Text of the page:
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Author Topic: What would you change about the 2012 Remasters program?  (Read 3071 times)
slippingonthrough
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« on: February 22, 2014, 07:23:30 PM »

As you probably know new remasters of (i think) 12 albums came out in 2012. However it missed a lot of albums  and wasn't really designed good. I had some ideas on how to improve it.

I would add the albums Surfin Safari, Concert, Wild Honey, Friends, 20/20, Live In London, Carl and the Passions, Holland, In Concert, 15 Big Ones and Love You. And then i'd have 1 or 2CD set called Past Vibrations collecting all the bonus tracks and singles that were left off the album remasters similar to the Beatles Past Masters.
For the liner notes I would just get the notes from the two-fers and split them for each album (and update some of the info).
I would have the packaging as a 6 panel digipak (instead of 4) and have the original back cover art work on the BACK (slightly modified to say the Mono/Stereo numbers). Gatefold artwork would be on the inside spread across 2 panels and there would pictures from that era on the other panels.

Yes, I am just thinking of The beatles reissues from 2009 but they got it right with those remasters.

What would you change?
What albums would you add to remasters?
What would you change about the liner notes? Who would write them?
Would you change anything about the packaging?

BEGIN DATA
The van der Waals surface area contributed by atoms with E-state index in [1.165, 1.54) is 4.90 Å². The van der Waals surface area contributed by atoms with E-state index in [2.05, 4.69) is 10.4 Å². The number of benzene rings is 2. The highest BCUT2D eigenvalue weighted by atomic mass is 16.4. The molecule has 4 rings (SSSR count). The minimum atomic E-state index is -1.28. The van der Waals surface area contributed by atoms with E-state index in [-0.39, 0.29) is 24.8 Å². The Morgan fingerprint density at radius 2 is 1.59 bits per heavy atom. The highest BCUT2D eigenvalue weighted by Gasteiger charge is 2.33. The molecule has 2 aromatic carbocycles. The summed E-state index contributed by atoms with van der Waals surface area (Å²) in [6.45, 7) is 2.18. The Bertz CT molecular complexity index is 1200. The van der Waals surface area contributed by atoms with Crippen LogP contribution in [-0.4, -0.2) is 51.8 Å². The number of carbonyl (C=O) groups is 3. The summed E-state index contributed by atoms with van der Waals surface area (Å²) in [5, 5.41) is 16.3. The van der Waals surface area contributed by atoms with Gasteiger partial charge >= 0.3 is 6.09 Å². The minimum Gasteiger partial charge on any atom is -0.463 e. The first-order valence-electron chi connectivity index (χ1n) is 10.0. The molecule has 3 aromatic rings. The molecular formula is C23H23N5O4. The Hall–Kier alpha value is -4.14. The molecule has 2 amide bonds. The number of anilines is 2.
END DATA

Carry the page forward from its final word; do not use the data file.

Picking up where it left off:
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bluesno1fann
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« Reply #1 on: February 22, 2014, 07:54:45 PM »

I actually quite like the remasters. Got the Sunflower one, planning on getting the Surf's Up one next. Only problem is you can only get them at the JB in the city.

Of those you listed, I'd probably exclude the first Concert album and 15 Big Ones (seriously? Why that of all albums?) and replace them with L.A. Light Album and the self-titled 85' album
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slippingonthrough
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« Reply #2 on: February 22, 2014, 08:06:01 PM »

I actually quite like the remasters. Got the Sunflower one, planning on getting the Surf's Up one next. Only problem is you can only get them at the JB in the city.

Of those you listed, I'd probably exclude the first Concert album and 15 Big Ones (seriously? Why that of all albums?) and replace them with L.A. Light Album and the self-titled 85' album

I included 15 Big Ones so there wouldn't be a gap between In Concert and Love You.
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Ram4
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« Reply #3 on: February 23, 2014, 11:18:51 AM »

What albums would I add?
All of them.  Why would you only remaster some of them?  Wouldn't you think that having a remasters campaign would mean that someone buying these albums for the first time may want to get more albums?  Example - A guy buys Today, Summer Days, Party, Pet Sounds, Smiley Smile and is on a roll.  Now he wants Wild Honey, Friends, 20/20.  Ooops, sorry can't help you there.  Or a die-hard fan who wants every album reissue?

Liner notes - I don't really care who writes them as long as they are good.  But at this point what can they write that we don't already know?

Packaging - Don't care about packaging.  A CD will never be the same as a vinyl album cover to me.

What I do wish they would have done was not only all of the albums, but a companion set with all the bonus tracks from the 2-fers remastered and tracks from the GV box that were passed over on MIC.

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Gabo
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« Reply #4 on: February 23, 2014, 12:14:12 PM »

I think they should have kept the two-fer format. Frankly the albums aren't good enough (besides Pet Sounds) to really merit sitting alone.
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Jim V.